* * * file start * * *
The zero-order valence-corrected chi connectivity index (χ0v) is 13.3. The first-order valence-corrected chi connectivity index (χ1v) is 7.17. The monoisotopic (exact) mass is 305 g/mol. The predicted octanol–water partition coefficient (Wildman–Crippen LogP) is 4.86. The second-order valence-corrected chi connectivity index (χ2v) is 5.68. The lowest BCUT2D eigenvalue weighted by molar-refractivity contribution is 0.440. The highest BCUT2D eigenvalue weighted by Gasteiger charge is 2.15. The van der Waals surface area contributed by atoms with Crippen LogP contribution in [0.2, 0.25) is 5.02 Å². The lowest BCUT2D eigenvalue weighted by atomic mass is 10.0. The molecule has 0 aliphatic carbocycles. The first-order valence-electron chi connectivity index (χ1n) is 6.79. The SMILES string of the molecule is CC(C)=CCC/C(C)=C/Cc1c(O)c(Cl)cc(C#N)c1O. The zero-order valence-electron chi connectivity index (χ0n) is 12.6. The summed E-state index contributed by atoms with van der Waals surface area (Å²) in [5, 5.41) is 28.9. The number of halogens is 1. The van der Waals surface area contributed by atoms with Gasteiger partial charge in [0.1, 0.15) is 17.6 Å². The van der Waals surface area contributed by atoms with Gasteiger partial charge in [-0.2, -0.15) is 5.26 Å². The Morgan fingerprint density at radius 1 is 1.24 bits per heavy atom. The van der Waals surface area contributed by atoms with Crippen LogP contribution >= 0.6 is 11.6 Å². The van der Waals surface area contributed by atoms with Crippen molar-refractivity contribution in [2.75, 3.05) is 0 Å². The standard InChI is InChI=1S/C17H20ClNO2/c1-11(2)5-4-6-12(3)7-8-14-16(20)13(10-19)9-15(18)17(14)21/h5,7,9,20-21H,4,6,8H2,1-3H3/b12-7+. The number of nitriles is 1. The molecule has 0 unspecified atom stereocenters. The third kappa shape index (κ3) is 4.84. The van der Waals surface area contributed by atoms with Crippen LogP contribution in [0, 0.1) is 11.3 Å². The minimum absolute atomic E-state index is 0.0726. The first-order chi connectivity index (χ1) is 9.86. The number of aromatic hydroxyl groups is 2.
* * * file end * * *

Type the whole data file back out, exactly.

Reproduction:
The zero-order valence-corrected chi connectivity index (χ0v) is 13.3. The first-order valence-corrected chi connectivity index (χ1v) is 7.17. The monoisotopic (exact) mass is 305 g/mol. The predicted octanol–water partition coefficient (Wildman–Crippen LogP) is 4.86. The second-order valence-corrected chi connectivity index (χ2v) is 5.68. The lowest BCUT2D eigenvalue weighted by molar-refractivity contribution is 0.440. The highest BCUT2D eigenvalue weighted by Gasteiger charge is 2.15. The van der Waals surface area contributed by atoms with Crippen LogP contribution in [0.2, 0.25) is 5.02 Å². The lowest BCUT2D eigenvalue weighted by atomic mass is 10.0. The molecule has 0 aliphatic carbocycles. The first-order valence-electron chi connectivity index (χ1n) is 6.79. The SMILES string of the molecule is CC(C)=CCC/C(C)=C/Cc1c(O)c(Cl)cc(C#N)c1O. The zero-order valence-electron chi connectivity index (χ0n) is 12.6. The summed E-state index contributed by atoms with van der Waals surface area (Å²) in [5, 5.41) is 28.9. The number of halogens is 1. The van der Waals surface area contributed by atoms with Gasteiger partial charge in [0.1, 0.15) is 17.6 Å². The van der Waals surface area contributed by atoms with Gasteiger partial charge in [-0.2, -0.15) is 5.26 Å². The Morgan fingerprint density at radius 1 is 1.24 bits per heavy atom. The van der Waals surface area contributed by atoms with Crippen LogP contribution >= 0.6 is 11.6 Å². The van der Waals surface area contributed by atoms with Crippen molar-refractivity contribution in [2.75, 3.05) is 0 Å². The standard InChI is InChI=1S/C17H20ClNO2/c1-11(2)5-4-6-12(3)7-8-14-16(20)13(10-19)9-15(18)17(14)21/h5,7,9,20-21H,4,6,8H2,1-3H3/b12-7+. The number of nitriles is 1. The molecule has 0 unspecified atom stereocenters. The third kappa shape index (κ3) is 4.84. The van der Waals surface area contributed by atoms with Crippen LogP contribution in [0, 0.1) is 11.3 Å². The minimum absolute atomic E-state index is 0.0726. The first-order chi connectivity index (χ1) is 9.86. The number of aromatic hydroxyl groups is 2.